Grapes grow best in areas where the spring is dry, the summer is hot and the winter is cold. In our recent past spring is damp, the summer is flooded and the winter is mild, but with a little shelter there’s no reason why this vigorous climbing plant can’t be grown with great success.
You need to remember that whatever pruning regime you use, you need to have some shoots that, this year, will grow leaves but no fruit, so that next year they can produce fruit. All pruning takes place at the end of the season when the plant isn’t actively growing. If your tunnel or greenhouse is heated you are best to grow grapes as standards in large tubs so they can be placed in the cold.
There are a number of culture systems based on making either a single stem (cordon) or a double one. The vines are either trained on a vertical wire system, so that the wires are at heights of 30 cm to support the cordons, or a single wire in the top of a greenhouse or tunnel.
Plant your vine outside the tunnel and train the vine through the plastic (or a hole in the greenhouse glass) to the inside. Allow it to grow unhindered.
The soil should be well dug and mixed with plenty of well-rotted manure and compost.
Traditionally vines were planted above a rotting dead sheep.
Stake the vine outside and attach a wire to a frame indoors, along which you will train the plant.
In the summer of the first year allow the plant to grow, and pinch back any lateral shoots to around five leaves.
When the leaves have fallen off in the winter, cut back the main shoot by just a little more than half and cut the laterals to a single bud each.
The following summer treat the plant like you did the previous summer; tie in the main shoot and build your frame of wires. Take out any flowers that form. IMAGE: gra5.jpg
The following winter cut the main shoot back to old wood and the laterals to a strong bud each.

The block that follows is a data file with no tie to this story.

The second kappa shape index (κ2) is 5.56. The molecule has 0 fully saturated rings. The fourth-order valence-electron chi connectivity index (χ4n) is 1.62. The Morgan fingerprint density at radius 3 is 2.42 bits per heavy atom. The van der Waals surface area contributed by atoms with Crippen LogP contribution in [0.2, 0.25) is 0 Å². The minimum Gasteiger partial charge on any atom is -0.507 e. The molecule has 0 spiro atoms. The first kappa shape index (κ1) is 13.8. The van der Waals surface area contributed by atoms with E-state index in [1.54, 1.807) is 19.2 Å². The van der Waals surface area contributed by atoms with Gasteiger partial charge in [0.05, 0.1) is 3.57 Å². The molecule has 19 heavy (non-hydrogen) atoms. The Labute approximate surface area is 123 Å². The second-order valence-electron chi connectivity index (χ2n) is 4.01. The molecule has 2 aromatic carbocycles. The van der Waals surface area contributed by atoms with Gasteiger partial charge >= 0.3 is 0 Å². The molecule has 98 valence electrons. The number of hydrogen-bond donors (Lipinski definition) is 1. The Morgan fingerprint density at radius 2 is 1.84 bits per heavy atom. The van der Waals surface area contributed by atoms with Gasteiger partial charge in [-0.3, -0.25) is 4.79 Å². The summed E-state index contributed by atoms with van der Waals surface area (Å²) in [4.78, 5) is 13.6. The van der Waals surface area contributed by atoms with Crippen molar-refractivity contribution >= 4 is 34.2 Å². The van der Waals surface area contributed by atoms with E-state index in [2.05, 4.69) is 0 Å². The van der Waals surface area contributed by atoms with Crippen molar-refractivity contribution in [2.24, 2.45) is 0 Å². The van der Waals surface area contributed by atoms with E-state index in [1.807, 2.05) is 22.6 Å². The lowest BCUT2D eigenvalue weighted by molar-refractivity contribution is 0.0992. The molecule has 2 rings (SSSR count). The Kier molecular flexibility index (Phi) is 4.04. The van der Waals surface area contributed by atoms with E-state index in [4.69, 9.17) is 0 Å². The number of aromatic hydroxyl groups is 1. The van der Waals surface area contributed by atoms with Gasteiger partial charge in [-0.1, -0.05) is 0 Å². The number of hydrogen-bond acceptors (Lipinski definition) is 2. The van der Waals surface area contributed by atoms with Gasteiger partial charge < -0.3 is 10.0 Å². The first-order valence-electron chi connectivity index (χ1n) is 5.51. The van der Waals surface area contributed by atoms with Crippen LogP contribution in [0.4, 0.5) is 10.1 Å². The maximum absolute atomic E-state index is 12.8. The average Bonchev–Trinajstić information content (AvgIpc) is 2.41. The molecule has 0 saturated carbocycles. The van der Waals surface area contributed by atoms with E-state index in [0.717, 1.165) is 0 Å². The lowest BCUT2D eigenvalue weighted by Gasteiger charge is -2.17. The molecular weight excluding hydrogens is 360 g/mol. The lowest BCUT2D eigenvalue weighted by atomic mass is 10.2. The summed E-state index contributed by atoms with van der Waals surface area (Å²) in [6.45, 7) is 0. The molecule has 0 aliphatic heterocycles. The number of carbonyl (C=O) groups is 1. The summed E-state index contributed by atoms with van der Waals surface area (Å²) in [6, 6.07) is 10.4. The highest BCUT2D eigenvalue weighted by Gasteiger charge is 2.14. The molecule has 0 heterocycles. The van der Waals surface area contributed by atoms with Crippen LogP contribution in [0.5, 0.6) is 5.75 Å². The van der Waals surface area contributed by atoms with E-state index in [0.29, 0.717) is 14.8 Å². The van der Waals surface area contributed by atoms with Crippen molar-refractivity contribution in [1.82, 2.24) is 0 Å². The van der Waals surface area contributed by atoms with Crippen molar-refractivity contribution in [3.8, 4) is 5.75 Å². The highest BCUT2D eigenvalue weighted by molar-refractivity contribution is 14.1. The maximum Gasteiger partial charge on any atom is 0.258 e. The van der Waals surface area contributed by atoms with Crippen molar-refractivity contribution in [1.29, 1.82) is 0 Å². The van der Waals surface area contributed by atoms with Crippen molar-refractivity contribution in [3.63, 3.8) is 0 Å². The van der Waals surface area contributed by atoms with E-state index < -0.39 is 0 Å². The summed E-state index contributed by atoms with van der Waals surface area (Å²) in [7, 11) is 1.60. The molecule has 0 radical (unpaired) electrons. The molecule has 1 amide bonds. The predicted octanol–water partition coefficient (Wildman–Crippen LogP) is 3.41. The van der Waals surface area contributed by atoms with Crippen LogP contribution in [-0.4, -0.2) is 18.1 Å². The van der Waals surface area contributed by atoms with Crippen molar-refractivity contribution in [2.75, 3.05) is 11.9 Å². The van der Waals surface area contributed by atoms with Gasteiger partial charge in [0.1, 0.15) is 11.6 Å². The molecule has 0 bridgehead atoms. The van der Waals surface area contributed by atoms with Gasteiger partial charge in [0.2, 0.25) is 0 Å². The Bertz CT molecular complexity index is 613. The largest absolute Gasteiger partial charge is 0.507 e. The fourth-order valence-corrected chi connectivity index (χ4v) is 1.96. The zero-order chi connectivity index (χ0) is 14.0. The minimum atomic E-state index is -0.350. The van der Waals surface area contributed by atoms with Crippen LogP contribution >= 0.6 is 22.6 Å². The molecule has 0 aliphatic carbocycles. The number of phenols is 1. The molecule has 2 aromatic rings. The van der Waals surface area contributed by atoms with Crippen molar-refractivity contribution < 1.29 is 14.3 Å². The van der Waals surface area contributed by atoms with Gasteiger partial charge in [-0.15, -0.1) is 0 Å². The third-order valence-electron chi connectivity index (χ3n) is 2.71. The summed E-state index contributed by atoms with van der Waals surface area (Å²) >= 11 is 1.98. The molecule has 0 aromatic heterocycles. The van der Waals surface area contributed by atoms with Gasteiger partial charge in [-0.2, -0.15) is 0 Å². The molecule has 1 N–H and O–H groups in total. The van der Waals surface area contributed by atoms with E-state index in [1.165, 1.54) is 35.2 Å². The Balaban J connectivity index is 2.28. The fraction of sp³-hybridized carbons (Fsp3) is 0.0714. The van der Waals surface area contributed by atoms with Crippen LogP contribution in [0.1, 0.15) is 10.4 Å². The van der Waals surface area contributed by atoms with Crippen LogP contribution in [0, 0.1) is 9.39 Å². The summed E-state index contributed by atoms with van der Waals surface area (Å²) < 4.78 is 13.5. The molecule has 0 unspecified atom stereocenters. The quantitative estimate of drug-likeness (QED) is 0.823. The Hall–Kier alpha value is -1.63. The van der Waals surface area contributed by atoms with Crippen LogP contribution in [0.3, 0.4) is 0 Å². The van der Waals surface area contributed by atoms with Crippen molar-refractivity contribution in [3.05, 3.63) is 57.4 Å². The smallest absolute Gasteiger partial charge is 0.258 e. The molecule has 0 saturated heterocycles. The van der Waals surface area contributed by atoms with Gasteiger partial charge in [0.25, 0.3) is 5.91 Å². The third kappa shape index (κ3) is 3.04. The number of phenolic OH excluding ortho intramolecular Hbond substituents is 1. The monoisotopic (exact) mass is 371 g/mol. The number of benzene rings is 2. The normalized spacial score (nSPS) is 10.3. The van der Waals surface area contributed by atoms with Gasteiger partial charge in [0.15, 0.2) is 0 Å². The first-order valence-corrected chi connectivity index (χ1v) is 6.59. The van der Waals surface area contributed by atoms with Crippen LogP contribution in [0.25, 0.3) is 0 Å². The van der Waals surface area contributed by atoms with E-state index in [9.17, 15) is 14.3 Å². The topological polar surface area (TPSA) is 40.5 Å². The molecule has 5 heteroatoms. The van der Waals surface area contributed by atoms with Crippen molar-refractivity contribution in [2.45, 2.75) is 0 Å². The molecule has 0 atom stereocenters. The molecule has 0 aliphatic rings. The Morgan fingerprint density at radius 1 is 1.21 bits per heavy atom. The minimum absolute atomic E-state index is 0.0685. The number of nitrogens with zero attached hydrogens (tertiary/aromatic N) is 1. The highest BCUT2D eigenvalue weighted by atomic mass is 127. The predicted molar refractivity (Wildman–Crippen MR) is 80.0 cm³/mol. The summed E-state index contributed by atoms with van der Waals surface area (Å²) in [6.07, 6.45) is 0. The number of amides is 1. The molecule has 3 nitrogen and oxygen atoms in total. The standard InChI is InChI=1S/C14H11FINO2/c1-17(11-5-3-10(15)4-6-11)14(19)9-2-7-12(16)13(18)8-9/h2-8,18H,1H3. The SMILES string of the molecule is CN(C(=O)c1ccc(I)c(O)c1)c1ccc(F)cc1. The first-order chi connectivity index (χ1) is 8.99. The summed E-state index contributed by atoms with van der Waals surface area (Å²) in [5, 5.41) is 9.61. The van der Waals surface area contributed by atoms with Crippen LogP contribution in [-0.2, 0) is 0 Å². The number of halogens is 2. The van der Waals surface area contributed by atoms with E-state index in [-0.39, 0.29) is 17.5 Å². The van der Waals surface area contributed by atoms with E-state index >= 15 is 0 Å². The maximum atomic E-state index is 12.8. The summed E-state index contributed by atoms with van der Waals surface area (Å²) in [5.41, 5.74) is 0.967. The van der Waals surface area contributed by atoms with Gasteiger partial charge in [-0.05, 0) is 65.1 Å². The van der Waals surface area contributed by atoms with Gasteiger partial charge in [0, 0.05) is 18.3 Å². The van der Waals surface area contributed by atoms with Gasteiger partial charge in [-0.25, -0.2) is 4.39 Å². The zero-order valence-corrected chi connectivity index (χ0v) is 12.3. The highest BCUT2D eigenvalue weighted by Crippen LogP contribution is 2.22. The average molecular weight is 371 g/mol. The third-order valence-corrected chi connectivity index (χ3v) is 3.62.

So in effect you have strengthened and prepared your plant ready for producing laterals that you will now tie in the following spring and summer.
The buds will then grow out, and the resultant growth is trained along the wires.
The third summer allow one bunch of grapes per lateral shoot to form, and any sub-laterals that form keep to a single leaf. In the winter, when the grapes are taken and the leaves have fallen, cut the laterals to two buds. It is these buds you will use next year and so on.
In our next feature on grapes we will look double cordons and at the Guyot system of culture which is used on commercial growing and outdoor systems.
Indoor vines do well if they are fed with tomato fertiliser each month from a couple of weeks after they have burst into life in the spring until the grapes are ready for picking. Since the bark is fibrous, all kinds of pests over-winter and so scrape the bark away inside the tunnel or greenhouse.
If you are growing grapes in Scotland then it’s a good idea to heat the greenhouse to 4ºC from mid-winter onwards. This will give them a good head start.
The big problem with grapes is that they are full of sugar and unless you have good ventilation between the berries, penicillium fungi will infect the bunches. You can use scissors (some growers have special scissors just for the purpose) to thin out the berries so that the others can grow unencumbered and a good air-flow around the grapes is achieved.
The cardinal rule on harvesting is to cut off the piece of lateral they are growing from so that you do not have to touch the grapes and either contaminate or damage them.
We have already spoken of fungal infection. It comes in three forms:
Botrytis occurs in wet conditions and is kept at bay by good pruning.
Downy mildew occurs where the temperature is really hot and the greenhouse or tunnel is very humid.
Powdery mildew forms on the leaves and fruit. You can prune it away, keep the tunnel or greenhouse really clean and spray with Bordeaux Mixture, developed by French monks just for this purpose three hundred years ago and is still considered to be an organic cure by many.